Today is the birthday of Simone de Beauvoir, who wrote the masterpiece The Second Sex. In many ways, no other feminist writer has influenced me as deeply, since she paved the way for the feminist writers who would come after her.
Today is also the birthday of Richard Nixon, an unlikely feminist hero. Still, he shepherded important legislation, most famously Title IX, that would change the world for so many of us. But that's a topic for a different post. Or maybe not.
I've read The Second Sex only once, back in 1985, when I was just about to turn 20. I knew it would be the kind of book I'd read only once, so I underlined carefully and took notes. It's intriguing to go back and read it now; in many ways, I meet my younger self on the pages. It's clear I was worried about marriage and motherhood and career. As I look at the book again, those passages still feel relevant, even though I'm not sorting out as many of those issues these days. I've put some quotes at the end of this post; see if you agree.
I was always impressed with the way that de Beauvoir and her lover, John-Paul Sartre, set up their lives. They lived apart, but saw each other daily. They supported each other as writers and philosophers. I suspect that they'd have written less important work if they hadn't had each other, although of course, I cannot prove that.
Simone de Beauvoir matters in so many ways, but her idea that we're formed more by our culture than by our biology seems her essential contribution to me. We can continue to argue that point, but The Second Sex makes so clear that culture forms us in so many ways, many of which we don't even perceive. It's a brilliant work.
I wish I could say that culture has changed and that her book seems dated as it discusses the western culture of the mid-20th-century, but I can't. We're still sorting out these issues, if we're lucky enough to live in an industrialized nation. We may have a few more options when it comes to career and/or childcare, but many of us don't--or the new options that we have are no more appealing than the options de Beauvoir had. As always, class trumps race and gender when we look at these issues. If I'm a woman with money, I have all sorts of options that women with much less money don't have.
And of course, women who live in non-industrialized nations face even grimmer choices. I cannot get the case of the young Indian woman who was murdered by gang rape out of my head. Her fate shows that the world will not always take kindly to women taking hold of more choices. But we must persevere.
The world is different now, to be sure. It's not as different as I would like it to be--but there is worldwide outrage over a young woman murdered brutally by gang rapists. The sorrow and outrage and demand for change in response to a brutal hate crime--that response will hearten me, even as I feel profound sorrow over the fact that we're still having to do this education, that we still have to make clear that it's not a rapeable offense to be a woman out and about after dark. Being born a woman is not a rapeable offense--a fight we're still fighting in so much of the world.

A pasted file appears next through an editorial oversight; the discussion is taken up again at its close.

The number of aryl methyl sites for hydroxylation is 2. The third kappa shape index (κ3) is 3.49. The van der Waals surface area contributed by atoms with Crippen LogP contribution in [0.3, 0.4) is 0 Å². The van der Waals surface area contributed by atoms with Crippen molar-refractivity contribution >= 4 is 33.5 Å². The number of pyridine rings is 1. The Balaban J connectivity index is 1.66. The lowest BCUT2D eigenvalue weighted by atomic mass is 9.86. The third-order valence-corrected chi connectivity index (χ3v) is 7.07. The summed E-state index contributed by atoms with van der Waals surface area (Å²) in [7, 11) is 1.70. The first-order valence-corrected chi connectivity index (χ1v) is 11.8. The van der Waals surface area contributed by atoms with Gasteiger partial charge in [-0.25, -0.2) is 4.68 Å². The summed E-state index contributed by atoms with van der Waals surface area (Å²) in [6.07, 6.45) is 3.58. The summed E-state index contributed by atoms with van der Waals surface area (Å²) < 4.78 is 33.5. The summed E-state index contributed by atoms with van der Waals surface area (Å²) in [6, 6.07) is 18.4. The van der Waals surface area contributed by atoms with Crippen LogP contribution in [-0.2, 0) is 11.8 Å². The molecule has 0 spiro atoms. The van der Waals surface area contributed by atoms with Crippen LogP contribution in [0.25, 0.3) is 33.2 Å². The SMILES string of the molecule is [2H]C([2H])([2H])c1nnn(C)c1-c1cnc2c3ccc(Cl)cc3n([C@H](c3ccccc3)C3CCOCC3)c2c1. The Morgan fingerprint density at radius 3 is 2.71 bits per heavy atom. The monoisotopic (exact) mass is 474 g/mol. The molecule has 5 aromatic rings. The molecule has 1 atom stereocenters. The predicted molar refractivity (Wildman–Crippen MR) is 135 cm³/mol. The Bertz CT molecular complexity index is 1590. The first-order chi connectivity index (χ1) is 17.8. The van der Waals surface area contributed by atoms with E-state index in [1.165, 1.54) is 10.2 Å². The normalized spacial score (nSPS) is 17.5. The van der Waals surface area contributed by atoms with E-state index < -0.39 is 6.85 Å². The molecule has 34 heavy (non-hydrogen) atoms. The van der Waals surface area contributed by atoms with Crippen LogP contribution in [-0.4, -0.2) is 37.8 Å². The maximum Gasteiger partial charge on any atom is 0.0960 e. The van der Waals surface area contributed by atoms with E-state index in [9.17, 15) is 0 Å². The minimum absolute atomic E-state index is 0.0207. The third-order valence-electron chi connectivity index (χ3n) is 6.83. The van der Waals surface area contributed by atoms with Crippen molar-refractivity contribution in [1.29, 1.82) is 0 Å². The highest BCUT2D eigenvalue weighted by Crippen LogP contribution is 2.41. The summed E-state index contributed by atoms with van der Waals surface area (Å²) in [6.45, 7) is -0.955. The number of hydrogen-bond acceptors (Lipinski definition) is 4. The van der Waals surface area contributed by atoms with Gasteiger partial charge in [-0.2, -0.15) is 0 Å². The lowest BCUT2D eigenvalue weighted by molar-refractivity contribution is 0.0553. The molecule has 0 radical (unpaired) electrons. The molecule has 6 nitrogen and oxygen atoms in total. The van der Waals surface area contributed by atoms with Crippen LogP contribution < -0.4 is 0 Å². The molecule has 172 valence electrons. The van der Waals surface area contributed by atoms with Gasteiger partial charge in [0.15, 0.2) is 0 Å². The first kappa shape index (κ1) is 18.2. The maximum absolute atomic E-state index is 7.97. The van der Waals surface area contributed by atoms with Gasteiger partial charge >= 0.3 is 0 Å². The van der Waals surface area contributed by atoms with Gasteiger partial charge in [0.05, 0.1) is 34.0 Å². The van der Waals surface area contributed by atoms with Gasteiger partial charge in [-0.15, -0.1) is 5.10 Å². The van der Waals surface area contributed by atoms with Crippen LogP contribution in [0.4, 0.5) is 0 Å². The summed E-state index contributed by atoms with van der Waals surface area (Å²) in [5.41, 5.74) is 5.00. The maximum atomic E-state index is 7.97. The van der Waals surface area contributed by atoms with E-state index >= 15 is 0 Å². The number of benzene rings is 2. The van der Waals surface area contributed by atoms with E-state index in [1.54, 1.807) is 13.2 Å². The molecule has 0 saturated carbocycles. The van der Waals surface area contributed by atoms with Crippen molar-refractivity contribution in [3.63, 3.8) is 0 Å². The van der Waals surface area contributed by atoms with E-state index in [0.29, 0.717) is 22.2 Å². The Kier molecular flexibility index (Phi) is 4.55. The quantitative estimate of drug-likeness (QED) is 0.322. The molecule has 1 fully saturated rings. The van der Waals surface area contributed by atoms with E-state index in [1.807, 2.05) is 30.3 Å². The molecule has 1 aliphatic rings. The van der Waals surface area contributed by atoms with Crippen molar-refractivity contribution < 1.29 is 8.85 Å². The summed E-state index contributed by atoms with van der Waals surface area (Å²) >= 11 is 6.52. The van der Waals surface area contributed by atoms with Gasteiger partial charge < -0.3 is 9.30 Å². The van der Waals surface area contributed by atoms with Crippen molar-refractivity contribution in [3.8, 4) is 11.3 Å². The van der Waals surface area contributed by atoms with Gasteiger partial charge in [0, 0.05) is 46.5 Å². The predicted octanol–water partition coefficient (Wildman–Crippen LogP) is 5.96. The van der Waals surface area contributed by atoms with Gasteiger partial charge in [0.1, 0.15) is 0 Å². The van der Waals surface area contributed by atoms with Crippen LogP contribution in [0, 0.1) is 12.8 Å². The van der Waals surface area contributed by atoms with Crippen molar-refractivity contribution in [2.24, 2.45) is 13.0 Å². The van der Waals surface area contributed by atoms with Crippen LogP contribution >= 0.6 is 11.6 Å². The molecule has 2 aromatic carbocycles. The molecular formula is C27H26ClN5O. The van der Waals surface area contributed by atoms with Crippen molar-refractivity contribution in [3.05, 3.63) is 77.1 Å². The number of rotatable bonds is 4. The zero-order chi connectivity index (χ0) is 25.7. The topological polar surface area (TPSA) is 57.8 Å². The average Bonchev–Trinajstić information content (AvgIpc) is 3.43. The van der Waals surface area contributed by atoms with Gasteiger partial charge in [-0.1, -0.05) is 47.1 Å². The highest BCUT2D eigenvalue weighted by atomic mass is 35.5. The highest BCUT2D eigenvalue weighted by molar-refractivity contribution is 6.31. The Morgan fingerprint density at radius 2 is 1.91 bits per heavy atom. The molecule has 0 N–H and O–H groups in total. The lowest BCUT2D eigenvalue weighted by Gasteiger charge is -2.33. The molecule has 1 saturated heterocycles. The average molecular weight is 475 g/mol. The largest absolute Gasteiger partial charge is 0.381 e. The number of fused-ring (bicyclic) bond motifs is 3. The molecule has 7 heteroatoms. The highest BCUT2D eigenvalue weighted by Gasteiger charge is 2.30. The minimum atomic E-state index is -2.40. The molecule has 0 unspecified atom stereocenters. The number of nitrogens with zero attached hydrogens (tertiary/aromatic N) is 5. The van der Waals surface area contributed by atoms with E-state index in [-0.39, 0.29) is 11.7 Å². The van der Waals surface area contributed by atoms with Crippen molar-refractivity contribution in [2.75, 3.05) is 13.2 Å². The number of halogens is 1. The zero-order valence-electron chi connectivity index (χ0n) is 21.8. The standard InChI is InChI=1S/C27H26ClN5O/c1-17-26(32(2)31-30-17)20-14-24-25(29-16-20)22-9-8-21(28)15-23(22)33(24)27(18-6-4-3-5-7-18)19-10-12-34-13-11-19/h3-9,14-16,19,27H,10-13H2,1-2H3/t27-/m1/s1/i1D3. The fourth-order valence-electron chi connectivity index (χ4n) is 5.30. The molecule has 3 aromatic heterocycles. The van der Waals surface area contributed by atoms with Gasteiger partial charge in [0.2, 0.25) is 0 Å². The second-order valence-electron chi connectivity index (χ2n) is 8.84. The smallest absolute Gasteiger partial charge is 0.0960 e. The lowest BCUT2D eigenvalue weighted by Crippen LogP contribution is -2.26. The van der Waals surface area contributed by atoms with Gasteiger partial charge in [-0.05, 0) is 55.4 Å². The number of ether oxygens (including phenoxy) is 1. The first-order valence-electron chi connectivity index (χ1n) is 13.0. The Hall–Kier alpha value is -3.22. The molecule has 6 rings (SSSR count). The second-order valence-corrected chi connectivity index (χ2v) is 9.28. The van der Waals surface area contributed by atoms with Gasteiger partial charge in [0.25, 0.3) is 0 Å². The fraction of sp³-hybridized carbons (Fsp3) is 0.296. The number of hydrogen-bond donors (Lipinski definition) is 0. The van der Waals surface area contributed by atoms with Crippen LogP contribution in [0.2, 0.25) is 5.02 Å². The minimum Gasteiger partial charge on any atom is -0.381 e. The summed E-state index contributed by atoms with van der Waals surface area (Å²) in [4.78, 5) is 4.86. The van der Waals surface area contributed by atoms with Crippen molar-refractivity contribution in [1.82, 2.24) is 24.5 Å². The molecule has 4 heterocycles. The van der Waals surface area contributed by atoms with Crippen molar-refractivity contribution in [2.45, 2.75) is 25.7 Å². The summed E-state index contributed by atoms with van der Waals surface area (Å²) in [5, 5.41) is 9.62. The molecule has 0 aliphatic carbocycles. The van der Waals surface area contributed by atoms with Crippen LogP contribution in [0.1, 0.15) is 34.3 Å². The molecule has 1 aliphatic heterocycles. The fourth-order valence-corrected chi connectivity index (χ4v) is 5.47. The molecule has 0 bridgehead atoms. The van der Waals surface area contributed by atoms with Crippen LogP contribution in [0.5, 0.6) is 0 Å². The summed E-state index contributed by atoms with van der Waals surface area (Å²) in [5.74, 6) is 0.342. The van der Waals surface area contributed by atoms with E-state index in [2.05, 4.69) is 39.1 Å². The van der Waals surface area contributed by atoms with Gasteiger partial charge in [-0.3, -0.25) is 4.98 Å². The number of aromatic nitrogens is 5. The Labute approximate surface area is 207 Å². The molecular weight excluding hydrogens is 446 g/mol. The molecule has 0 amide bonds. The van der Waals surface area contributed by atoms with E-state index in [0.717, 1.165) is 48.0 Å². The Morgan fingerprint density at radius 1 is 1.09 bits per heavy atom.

So today, as we enjoy aspect of our lives that de Beauvoir would never have imagined possible, let us say a thank you to our feminist foremother. Let us resolve that we will not rest until all women enjoy a plethora of choices, and that they're safe to make those choices.
Some quotes from The Second Sex, to give you a flavor of de Beauvoir's writing:
On love: "Genuine love ought to be founded on the mutual recognition of two liberties; the lovers would then experience themselves both as self and as other: neither would give up transcendence, neither would be mutilated; together they would manifest values and aims in the world. For the one and the other, love would be revelation of self by the gift of self and enrichment of the world" (p. 741).
On work: "It is through gainful employment that woman has traversed most of the distance that separated her from the male; and nothing else can guarantee her liberty in practice. Once she ceases to be a parasite, the system based on her dependence crumbles; between her and the universe there is not longer any need for a masculine mediator" (p. 755).
On embryos and children: "It must be pointed out that our society, so concerned to defend the rights of the embryo, shows no interest in children once they are born; . . . society closes its eyes to the frightful tyranny of brutes in children's asylums and private foster homes" (p. 542).
On religion: "In modern civilization, which--even for woman--has a share in promoting freedom, religion seems much less an instrument of constraint than an instrument of deception" (p. 691).